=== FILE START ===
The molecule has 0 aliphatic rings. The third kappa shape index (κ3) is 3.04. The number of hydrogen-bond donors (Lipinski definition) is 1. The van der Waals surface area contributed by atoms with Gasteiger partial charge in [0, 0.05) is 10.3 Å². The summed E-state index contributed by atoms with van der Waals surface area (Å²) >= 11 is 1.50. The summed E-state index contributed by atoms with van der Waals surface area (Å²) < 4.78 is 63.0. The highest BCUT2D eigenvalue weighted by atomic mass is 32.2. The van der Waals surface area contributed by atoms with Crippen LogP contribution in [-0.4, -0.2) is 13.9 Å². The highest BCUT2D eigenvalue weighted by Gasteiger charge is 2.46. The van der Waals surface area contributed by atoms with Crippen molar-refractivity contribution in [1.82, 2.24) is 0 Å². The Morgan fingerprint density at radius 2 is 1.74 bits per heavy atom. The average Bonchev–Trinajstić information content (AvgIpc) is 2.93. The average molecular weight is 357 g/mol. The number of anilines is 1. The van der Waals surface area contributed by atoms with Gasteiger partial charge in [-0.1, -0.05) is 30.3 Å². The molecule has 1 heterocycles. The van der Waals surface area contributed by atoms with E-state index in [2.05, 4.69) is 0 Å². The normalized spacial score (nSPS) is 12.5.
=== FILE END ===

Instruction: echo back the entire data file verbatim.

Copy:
The molecule has 0 aliphatic rings. The third kappa shape index (κ3) is 3.04. The number of hydrogen-bond donors (Lipinski definition) is 1. The van der Waals surface area contributed by atoms with Gasteiger partial charge in [0, 0.05) is 10.3 Å². The summed E-state index contributed by atoms with van der Waals surface area (Å²) >= 11 is 1.50. The summed E-state index contributed by atoms with van der Waals surface area (Å²) < 4.78 is 63.0. The highest BCUT2D eigenvalue weighted by atomic mass is 32.2. The van der Waals surface area contributed by atoms with Crippen LogP contribution in [-0.4, -0.2) is 13.9 Å². The highest BCUT2D eigenvalue weighted by Gasteiger charge is 2.46. The van der Waals surface area contributed by atoms with Crippen molar-refractivity contribution in [1.82, 2.24) is 0 Å². The Morgan fingerprint density at radius 2 is 1.74 bits per heavy atom. The average Bonchev–Trinajstić information content (AvgIpc) is 2.93. The average molecular weight is 357 g/mol. The number of anilines is 1. The van der Waals surface area contributed by atoms with Gasteiger partial charge in [-0.1, -0.05) is 30.3 Å². The molecule has 1 heterocycles. The van der Waals surface area contributed by atoms with E-state index in [2.05, 4.69) is 0 Å². The normalized spacial score (nSPS) is 12.5.